Socioeconomic costs of children < 5 years hospitalised with acute respiratory infections in Kuala Lumpur, Malaysia

Sam, I-Ching and Jaafar, Nabeela Ahmad and Wong, Li Ping and Nathan, Anna Marie and de Bruyne, Jessie Anne and Chan, Yoke Fun (2021) Socioeconomic costs of children < 5 years hospitalised with acute respiratory infections in Kuala Lumpur, Malaysia. Vaccine, 39 (22). pp. 2983-2988. ISSN 0264-410X, DOI

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Background: Acute respiratory infections (ARI) are a major cause of morbidity and mortality in Malaysian children < 5 years. Knowledge of associated economic costs is important for policymakers to determine cost-effectiveness of interventions, such as pneumococcal or influenza vaccines, which are underused in Malaysia. Methods: Children < 5 years admitted with ARI to a teaching hospital in Kuala Lumpur were prospectively recruited between July 2013 and July 2015. Medical (with and without government subsidies), nonmedical and indirect costs from pre-admission, admission and post-discharge were obtained by interviews with carers and from medical records. Respiratory viruses were diagnosed by immunofluorescence and virus culture. Results: 200 patients were recruited, and 74 (37%) had respiratory viruses detected. For each admitted ARI, the median direct out-of-pocket cost (subsidized) was USD 189 (interquartile range, 140-258), representing a median 16.4% (10.4-22.3%) of reported monthly household income. The median total direct cost (unsubsidized) was USD 756 (564-987), meaning that government subsidies covered a median 75.2% (70.2-78.4%) of actual costs. Median direct costs for 50 respiratory syncytial virus (RSV) cases were higher than the 126 virus-negative cases (USD 803 vs 729, p = 0.03). The median societal cost (combining direct and indirect costs) was USD 871 (653-1,183), which is 1.8 times the Malaysian health expenditure per capita in 2014. Costs were higher with younger age, presence of comorbidity, prematurity, and detection of a respiratory virus. Conclusion: These comprehensive estimated costs of ARI admissions in children < 5 years are high. These costs can be used as a basis for planning treatment and preventive strategies, including cost-effectiveness studies for influenza and, in future, RSV vaccines. (c) 2021 Elsevier Ltd. All rights reserved.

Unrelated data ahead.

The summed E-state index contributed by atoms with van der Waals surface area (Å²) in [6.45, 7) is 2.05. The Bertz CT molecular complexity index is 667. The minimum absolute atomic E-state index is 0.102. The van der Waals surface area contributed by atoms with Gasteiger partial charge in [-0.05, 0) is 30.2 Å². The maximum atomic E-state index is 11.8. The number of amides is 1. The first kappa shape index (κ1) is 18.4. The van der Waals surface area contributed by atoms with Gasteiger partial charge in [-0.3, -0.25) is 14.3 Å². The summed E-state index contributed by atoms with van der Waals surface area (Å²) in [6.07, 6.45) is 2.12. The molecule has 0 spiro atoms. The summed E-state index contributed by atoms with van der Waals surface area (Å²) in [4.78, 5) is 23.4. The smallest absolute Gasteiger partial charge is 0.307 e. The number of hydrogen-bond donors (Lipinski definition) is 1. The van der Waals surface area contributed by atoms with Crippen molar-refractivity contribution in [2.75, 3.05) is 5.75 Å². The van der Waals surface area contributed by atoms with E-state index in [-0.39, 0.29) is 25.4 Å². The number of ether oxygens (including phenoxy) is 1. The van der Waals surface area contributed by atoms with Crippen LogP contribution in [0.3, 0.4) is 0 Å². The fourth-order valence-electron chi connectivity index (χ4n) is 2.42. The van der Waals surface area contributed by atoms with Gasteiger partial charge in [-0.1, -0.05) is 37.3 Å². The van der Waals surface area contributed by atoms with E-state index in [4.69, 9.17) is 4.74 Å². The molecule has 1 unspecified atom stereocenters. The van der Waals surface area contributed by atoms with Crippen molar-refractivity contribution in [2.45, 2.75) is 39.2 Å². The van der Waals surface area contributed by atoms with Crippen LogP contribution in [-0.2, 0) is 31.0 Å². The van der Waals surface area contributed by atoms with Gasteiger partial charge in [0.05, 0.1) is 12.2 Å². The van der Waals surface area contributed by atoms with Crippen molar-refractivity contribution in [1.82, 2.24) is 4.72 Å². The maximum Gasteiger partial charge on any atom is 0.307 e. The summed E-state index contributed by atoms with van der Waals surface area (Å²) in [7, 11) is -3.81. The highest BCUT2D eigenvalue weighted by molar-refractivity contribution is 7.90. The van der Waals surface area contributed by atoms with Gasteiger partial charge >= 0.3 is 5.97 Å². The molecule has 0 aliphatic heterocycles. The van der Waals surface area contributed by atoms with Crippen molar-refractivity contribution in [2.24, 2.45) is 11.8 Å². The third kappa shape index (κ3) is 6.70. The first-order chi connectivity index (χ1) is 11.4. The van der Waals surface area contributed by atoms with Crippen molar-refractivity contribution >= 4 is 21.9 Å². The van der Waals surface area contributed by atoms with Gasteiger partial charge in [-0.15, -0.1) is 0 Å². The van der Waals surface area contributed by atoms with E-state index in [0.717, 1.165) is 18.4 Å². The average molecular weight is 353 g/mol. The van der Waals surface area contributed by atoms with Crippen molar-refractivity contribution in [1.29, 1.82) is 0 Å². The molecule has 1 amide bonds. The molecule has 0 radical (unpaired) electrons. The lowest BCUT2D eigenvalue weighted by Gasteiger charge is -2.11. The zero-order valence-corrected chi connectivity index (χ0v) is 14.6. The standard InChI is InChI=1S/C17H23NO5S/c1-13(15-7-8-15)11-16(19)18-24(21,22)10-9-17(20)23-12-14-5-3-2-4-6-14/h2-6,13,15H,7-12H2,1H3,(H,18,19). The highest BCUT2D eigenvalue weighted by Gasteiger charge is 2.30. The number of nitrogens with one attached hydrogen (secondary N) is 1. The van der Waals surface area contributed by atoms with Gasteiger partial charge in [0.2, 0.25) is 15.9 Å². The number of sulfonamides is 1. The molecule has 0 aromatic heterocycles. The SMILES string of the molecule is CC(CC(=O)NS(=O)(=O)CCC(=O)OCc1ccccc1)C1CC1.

Item Type: Article
Funders: SanofiAventis (Malaysia) [FLU29EXT/55-0203-1069], Universiti Malaya [UM.C/625/1/HIR/MOHE/MED/42]
Uncontrolled Keywords: Health expenditure; Cost of illness; Respiratory syncytial virus; Respiratory infections; Children; Malaysia
Subjects: R Medicine > R Medicine (General)
Divisions: Faculty of Medicine
Depositing User: Ms Zaharah Ramly
Date Deposited: 13 Aug 2022 05:17
Last Modified: 13 Aug 2022 05:17

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